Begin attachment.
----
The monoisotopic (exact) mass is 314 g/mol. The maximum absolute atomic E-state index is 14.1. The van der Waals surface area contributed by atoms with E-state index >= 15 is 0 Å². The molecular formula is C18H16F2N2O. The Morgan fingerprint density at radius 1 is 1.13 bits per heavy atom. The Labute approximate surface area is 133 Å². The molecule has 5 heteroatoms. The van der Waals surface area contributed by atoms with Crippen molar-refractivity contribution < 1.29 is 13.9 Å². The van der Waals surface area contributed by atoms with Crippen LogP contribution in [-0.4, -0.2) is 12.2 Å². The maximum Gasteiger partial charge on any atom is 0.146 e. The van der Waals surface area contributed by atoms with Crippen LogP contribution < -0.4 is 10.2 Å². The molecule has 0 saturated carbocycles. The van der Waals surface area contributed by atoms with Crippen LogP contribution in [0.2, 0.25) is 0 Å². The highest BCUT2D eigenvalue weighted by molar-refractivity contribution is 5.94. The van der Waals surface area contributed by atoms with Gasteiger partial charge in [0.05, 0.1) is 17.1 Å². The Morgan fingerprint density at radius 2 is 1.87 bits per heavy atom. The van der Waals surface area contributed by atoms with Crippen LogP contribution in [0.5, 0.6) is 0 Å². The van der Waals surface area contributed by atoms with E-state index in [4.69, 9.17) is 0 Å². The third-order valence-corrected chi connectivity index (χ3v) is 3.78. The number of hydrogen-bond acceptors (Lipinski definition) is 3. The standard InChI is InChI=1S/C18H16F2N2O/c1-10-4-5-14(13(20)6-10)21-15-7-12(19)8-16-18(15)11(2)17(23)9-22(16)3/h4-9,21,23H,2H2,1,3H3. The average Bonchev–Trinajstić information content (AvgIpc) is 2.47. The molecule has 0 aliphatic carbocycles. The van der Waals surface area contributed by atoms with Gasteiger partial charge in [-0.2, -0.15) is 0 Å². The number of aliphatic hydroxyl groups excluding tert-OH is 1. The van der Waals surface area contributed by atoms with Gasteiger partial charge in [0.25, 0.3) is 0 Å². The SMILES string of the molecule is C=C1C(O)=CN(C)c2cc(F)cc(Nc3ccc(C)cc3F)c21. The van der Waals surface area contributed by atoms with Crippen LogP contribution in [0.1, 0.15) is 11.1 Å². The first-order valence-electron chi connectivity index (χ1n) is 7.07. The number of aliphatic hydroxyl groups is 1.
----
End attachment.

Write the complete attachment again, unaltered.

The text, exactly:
The monoisotopic (exact) mass is 314 g/mol. The maximum absolute atomic E-state index is 14.1. The van der Waals surface area contributed by atoms with E-state index >= 15 is 0 Å². The molecular formula is C18H16F2N2O. The Morgan fingerprint density at radius 1 is 1.13 bits per heavy atom. The Labute approximate surface area is 133 Å². The molecule has 5 heteroatoms. The van der Waals surface area contributed by atoms with Crippen molar-refractivity contribution < 1.29 is 13.9 Å². The van der Waals surface area contributed by atoms with Crippen LogP contribution in [-0.4, -0.2) is 12.2 Å². The maximum Gasteiger partial charge on any atom is 0.146 e. The van der Waals surface area contributed by atoms with Crippen LogP contribution < -0.4 is 10.2 Å². The molecule has 0 saturated carbocycles. The van der Waals surface area contributed by atoms with Crippen LogP contribution in [0.2, 0.25) is 0 Å². The highest BCUT2D eigenvalue weighted by molar-refractivity contribution is 5.94. The van der Waals surface area contributed by atoms with Gasteiger partial charge in [0.05, 0.1) is 17.1 Å². The Morgan fingerprint density at radius 2 is 1.87 bits per heavy atom. The van der Waals surface area contributed by atoms with Crippen LogP contribution in [0.5, 0.6) is 0 Å². The van der Waals surface area contributed by atoms with E-state index in [4.69, 9.17) is 0 Å². The third-order valence-corrected chi connectivity index (χ3v) is 3.78. The number of hydrogen-bond acceptors (Lipinski definition) is 3. The standard InChI is InChI=1S/C18H16F2N2O/c1-10-4-5-14(13(20)6-10)21-15-7-12(19)8-16-18(15)11(2)17(23)9-22(16)3/h4-9,21,23H,2H2,1,3H3. The average Bonchev–Trinajstić information content (AvgIpc) is 2.47. The molecule has 0 aliphatic carbocycles. The van der Waals surface area contributed by atoms with Gasteiger partial charge in [-0.2, -0.15) is 0 Å². The number of aliphatic hydroxyl groups excluding tert-OH is 1. The van der Waals surface area contributed by atoms with Gasteiger partial charge in [0.25, 0.3) is 0 Å². The SMILES string of the molecule is C=C1C(O)=CN(C)c2cc(F)cc(Nc3ccc(C)cc3F)c21. The van der Waals surface area contributed by atoms with Crippen LogP contribution in [0.1, 0.15) is 11.1 Å². The first-order valence-electron chi connectivity index (χ1n) is 7.07. The number of aliphatic hydroxyl groups is 1.